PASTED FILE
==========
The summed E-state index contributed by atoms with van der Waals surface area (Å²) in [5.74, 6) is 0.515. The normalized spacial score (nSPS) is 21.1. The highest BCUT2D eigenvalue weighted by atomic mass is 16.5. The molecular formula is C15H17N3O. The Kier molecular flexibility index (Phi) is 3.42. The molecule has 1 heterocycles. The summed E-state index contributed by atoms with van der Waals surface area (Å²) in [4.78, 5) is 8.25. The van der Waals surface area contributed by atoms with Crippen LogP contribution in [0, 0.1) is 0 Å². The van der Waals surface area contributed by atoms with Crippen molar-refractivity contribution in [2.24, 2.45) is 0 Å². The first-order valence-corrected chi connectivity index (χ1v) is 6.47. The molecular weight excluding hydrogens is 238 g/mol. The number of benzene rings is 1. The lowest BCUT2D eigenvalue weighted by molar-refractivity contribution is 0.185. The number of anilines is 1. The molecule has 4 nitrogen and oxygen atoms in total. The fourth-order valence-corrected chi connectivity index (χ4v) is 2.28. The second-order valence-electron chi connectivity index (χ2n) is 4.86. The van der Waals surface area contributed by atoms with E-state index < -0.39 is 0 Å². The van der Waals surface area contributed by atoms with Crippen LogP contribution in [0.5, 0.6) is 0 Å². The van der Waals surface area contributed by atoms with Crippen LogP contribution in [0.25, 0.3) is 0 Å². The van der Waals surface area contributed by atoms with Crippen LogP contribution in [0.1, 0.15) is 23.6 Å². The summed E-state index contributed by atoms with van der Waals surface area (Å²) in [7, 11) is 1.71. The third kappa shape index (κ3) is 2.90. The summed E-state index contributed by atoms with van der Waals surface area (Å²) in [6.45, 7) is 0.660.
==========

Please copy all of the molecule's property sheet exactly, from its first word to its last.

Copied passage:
The summed E-state index contributed by atoms with van der Waals surface area (Å²) in [5.74, 6) is 0.515. The normalized spacial score (nSPS) is 21.1. The highest BCUT2D eigenvalue weighted by atomic mass is 16.5. The molecular formula is C15H17N3O. The Kier molecular flexibility index (Phi) is 3.42. The molecule has 1 heterocycles. The summed E-state index contributed by atoms with van der Waals surface area (Å²) in [4.78, 5) is 8.25. The van der Waals surface area contributed by atoms with Crippen LogP contribution in [0, 0.1) is 0 Å². The van der Waals surface area contributed by atoms with Crippen molar-refractivity contribution in [2.24, 2.45) is 0 Å². The first-order valence-corrected chi connectivity index (χ1v) is 6.47. The molecular weight excluding hydrogens is 238 g/mol. The number of benzene rings is 1. The lowest BCUT2D eigenvalue weighted by molar-refractivity contribution is 0.185. The number of anilines is 1. The molecule has 4 nitrogen and oxygen atoms in total. The fourth-order valence-corrected chi connectivity index (χ4v) is 2.28. The second-order valence-electron chi connectivity index (χ2n) is 4.86. The van der Waals surface area contributed by atoms with E-state index < -0.39 is 0 Å². The van der Waals surface area contributed by atoms with Crippen LogP contribution in [0.5, 0.6) is 0 Å². The van der Waals surface area contributed by atoms with Crippen LogP contribution in [0.25, 0.3) is 0 Å². The van der Waals surface area contributed by atoms with Crippen LogP contribution in [0.1, 0.15) is 23.6 Å². The summed E-state index contributed by atoms with van der Waals surface area (Å²) in [7, 11) is 1.71. The third kappa shape index (κ3) is 2.90. The summed E-state index contributed by atoms with van der Waals surface area (Å²) in [6.45, 7) is 0.660.